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An excerpt from www.HouseOfNames.com archives copyright © 2000 - 2016

In its ancient Gaelic form, the Irish name Mahan was written Mac Mathghamhna, which later became Mac Mathuna. Both names are derived from the word "mathghamhan," which means "bear."


The surname Mahan was first found in County Clare (Irish: An Clįr) located on the west coast of Ireland in the province of Munster, where the MacMahons were lords of Corca Baisgin; and possessed the greater part of the baronies of Moyarta and Clonderlaw.

The scribes who created documents long before either the Gaelic or English language resembled their standardized versions of today recorded words as they sounded. Consequently, in the Middle Ages the names of many people were recorded under different spellings each time they were written down. Research on the Mahan family name revealed numerous spelling variations, including MacMahon, MacMann, MacMahan, MacMohan and others.


This web page shows only a small excerpt of our Mahan research. Another 219 words (16 lines of text) covering the years 1119, 1715, 1780, 1519, 1606, 1644, 1600, 1650, 1643, 1650, 1660, 1737, 1707, 1715, 1715, 1737, 1680, 1747, 1727, 1737, 1737 and 1747 are included under the topic Early Mahan History in all our PDF Extended History products.


Another 217 words (16 lines of text) are included under the topic Early Mahan Notables in all our PDF Extended History products.


Irish immigrants began to leave the English-controlled Ireland in sizable numbers during the late 18th century. Many of these Irish immigrated to British North America or the United States in the hopes of gaining their own tract of farmland. This pattern of migration grew steadily until the 1840s when the Great Potato Famine caused a great exodus of immigrants to North America. These immigrants differed from their predecessors in that they were desperately fleeing the disease and starvation that plagued their homeland, and many were entirely destitute when they arrived in North America. Although these penniless immigrants were not warmly welcomed when they arrived, they were critical to the rapid development of the United States and what would become known as Canada. Many went to populate the western frontiers and others provided the cheap labor the new manufacturing sector and the building of bridges, roads, railways, and canals required. A thorough examination of immigration and passenger lists has revealed some of the earliest people to arrive in North America with name Mahan or one of its variants:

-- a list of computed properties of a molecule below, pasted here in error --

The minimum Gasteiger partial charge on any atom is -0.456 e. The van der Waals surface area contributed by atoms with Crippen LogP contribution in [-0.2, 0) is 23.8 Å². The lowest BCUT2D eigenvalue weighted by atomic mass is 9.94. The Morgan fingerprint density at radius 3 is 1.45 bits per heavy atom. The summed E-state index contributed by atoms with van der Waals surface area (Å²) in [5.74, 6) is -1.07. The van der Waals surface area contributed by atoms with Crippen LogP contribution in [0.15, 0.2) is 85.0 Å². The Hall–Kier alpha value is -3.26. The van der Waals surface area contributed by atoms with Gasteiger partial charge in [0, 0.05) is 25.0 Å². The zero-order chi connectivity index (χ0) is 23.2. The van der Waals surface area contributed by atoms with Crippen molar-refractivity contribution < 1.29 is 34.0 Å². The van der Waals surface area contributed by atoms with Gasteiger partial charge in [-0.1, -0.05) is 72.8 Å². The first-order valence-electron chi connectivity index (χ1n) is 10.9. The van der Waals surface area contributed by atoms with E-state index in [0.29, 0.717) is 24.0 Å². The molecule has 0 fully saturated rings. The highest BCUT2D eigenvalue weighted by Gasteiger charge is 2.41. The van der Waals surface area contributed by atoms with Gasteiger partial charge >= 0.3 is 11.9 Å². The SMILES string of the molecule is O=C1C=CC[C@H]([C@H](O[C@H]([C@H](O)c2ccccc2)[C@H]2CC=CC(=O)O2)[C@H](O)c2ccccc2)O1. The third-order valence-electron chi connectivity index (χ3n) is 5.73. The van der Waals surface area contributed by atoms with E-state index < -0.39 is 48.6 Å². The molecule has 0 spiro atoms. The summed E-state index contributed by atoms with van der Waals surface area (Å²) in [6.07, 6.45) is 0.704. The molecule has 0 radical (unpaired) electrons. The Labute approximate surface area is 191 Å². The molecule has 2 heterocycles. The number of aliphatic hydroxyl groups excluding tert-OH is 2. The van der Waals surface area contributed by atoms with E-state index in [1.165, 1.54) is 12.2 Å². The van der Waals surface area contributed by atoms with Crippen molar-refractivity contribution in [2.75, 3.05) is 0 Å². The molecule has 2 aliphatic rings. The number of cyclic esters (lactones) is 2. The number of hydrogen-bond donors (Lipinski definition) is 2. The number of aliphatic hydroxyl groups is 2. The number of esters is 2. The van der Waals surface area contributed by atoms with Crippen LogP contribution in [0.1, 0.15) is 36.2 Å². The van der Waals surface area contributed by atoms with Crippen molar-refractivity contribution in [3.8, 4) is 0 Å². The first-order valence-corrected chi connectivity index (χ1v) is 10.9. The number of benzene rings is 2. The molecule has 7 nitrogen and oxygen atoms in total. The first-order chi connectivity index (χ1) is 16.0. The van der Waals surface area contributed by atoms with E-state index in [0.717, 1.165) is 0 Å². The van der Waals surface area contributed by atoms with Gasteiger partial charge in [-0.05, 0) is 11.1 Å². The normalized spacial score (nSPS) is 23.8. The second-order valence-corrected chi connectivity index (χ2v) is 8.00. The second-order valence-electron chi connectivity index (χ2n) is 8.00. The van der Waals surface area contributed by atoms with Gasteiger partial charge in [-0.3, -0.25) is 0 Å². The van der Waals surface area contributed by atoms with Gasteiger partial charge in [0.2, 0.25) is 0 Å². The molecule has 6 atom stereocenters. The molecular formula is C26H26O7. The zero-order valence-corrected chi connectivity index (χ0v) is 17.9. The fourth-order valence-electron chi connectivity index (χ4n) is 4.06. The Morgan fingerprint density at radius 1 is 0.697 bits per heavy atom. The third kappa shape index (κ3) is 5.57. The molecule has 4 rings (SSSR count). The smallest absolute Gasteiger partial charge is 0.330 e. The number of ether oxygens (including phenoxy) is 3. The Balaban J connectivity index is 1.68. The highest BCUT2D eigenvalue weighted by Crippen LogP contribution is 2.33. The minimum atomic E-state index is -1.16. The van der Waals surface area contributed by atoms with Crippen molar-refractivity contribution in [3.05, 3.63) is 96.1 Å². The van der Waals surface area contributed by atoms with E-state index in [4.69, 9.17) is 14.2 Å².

Mahan Settlers in United States in the 18th Century

  • James Mahan, who landed in Philadelphia, Pennsylvania in 1745
  • Cornelius Mahan, who arrived in Boston, Massachusetts in 1765

Mahan Settlers in United States in the 19th Century

  • Sarah Mahan, who arrived in New York, NY in 1811
  • Pat Mahan, aged 34, arrived in New York in 1812
  • John Mahan, who landed in Albany, NY in 1834
  • Thomas Mahan, who arrived in Tippecanoe County, Ind in 1842
  • Thos Mahan, aged 10, landed in New York, NY in 1850

Mahan Settlers in Canada in the 19th Century

  • Jane Mahan, aged 27, arrived in Saint John, NB aboard the ship "Neptune" in 1834
  • J Mahan, who arrived in Victoria, British Columbia in 1862

Mahan Settlers in Australia in the 19th Century